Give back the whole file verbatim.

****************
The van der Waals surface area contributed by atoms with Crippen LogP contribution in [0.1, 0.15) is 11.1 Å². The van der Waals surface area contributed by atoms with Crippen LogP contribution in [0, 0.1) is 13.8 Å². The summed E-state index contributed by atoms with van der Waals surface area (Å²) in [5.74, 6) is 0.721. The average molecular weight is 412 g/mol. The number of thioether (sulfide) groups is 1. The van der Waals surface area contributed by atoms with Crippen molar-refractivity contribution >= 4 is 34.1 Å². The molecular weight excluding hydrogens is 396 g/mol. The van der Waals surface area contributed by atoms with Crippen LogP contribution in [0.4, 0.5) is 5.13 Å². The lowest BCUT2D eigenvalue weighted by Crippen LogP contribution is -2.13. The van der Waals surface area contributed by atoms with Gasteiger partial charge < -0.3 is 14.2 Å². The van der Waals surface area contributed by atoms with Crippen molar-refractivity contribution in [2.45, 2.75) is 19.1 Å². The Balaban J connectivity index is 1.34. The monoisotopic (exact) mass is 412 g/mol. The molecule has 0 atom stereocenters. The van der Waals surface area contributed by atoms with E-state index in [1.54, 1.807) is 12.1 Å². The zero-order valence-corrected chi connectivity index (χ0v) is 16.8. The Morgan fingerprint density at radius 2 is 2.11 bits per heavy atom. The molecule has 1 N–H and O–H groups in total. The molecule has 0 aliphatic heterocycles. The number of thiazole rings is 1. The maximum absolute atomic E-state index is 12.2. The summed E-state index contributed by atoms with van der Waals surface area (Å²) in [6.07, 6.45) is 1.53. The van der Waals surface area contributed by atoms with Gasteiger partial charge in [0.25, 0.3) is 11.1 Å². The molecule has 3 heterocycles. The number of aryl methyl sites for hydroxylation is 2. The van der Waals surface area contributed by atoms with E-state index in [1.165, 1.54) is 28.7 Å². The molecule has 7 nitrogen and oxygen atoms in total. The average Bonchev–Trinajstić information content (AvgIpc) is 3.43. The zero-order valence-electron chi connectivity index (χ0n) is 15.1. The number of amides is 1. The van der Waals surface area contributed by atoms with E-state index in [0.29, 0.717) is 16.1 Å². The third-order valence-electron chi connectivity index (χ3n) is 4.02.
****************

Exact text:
The van der Waals surface area contributed by atoms with Crippen LogP contribution in [0.1, 0.15) is 11.1 Å². The van der Waals surface area contributed by atoms with Crippen LogP contribution in [0, 0.1) is 13.8 Å². The summed E-state index contributed by atoms with van der Waals surface area (Å²) in [5.74, 6) is 0.721. The average molecular weight is 412 g/mol. The number of thioether (sulfide) groups is 1. The van der Waals surface area contributed by atoms with Crippen molar-refractivity contribution >= 4 is 34.1 Å². The molecular weight excluding hydrogens is 396 g/mol. The van der Waals surface area contributed by atoms with Crippen LogP contribution in [0.4, 0.5) is 5.13 Å². The lowest BCUT2D eigenvalue weighted by Crippen LogP contribution is -2.13. The van der Waals surface area contributed by atoms with Gasteiger partial charge < -0.3 is 14.2 Å². The van der Waals surface area contributed by atoms with Crippen molar-refractivity contribution in [2.45, 2.75) is 19.1 Å². The Balaban J connectivity index is 1.34. The monoisotopic (exact) mass is 412 g/mol. The molecule has 0 atom stereocenters. The van der Waals surface area contributed by atoms with E-state index in [1.54, 1.807) is 12.1 Å². The zero-order valence-corrected chi connectivity index (χ0v) is 16.8. The Morgan fingerprint density at radius 2 is 2.11 bits per heavy atom. The molecule has 1 N–H and O–H groups in total. The molecule has 0 aliphatic heterocycles. The number of thiazole rings is 1. The maximum absolute atomic E-state index is 12.2. The summed E-state index contributed by atoms with van der Waals surface area (Å²) in [6.07, 6.45) is 1.53. The van der Waals surface area contributed by atoms with Gasteiger partial charge in [0.25, 0.3) is 11.1 Å². The molecule has 3 heterocycles. The number of aryl methyl sites for hydroxylation is 2. The van der Waals surface area contributed by atoms with E-state index in [1.165, 1.54) is 28.7 Å². The molecule has 7 nitrogen and oxygen atoms in total. The average Bonchev–Trinajstić information content (AvgIpc) is 3.43. The zero-order valence-electron chi connectivity index (χ0n) is 15.1. The number of amides is 1. The van der Waals surface area contributed by atoms with E-state index in [0.29, 0.717) is 16.1 Å². The third-order valence-electron chi connectivity index (χ3n) is 4.02.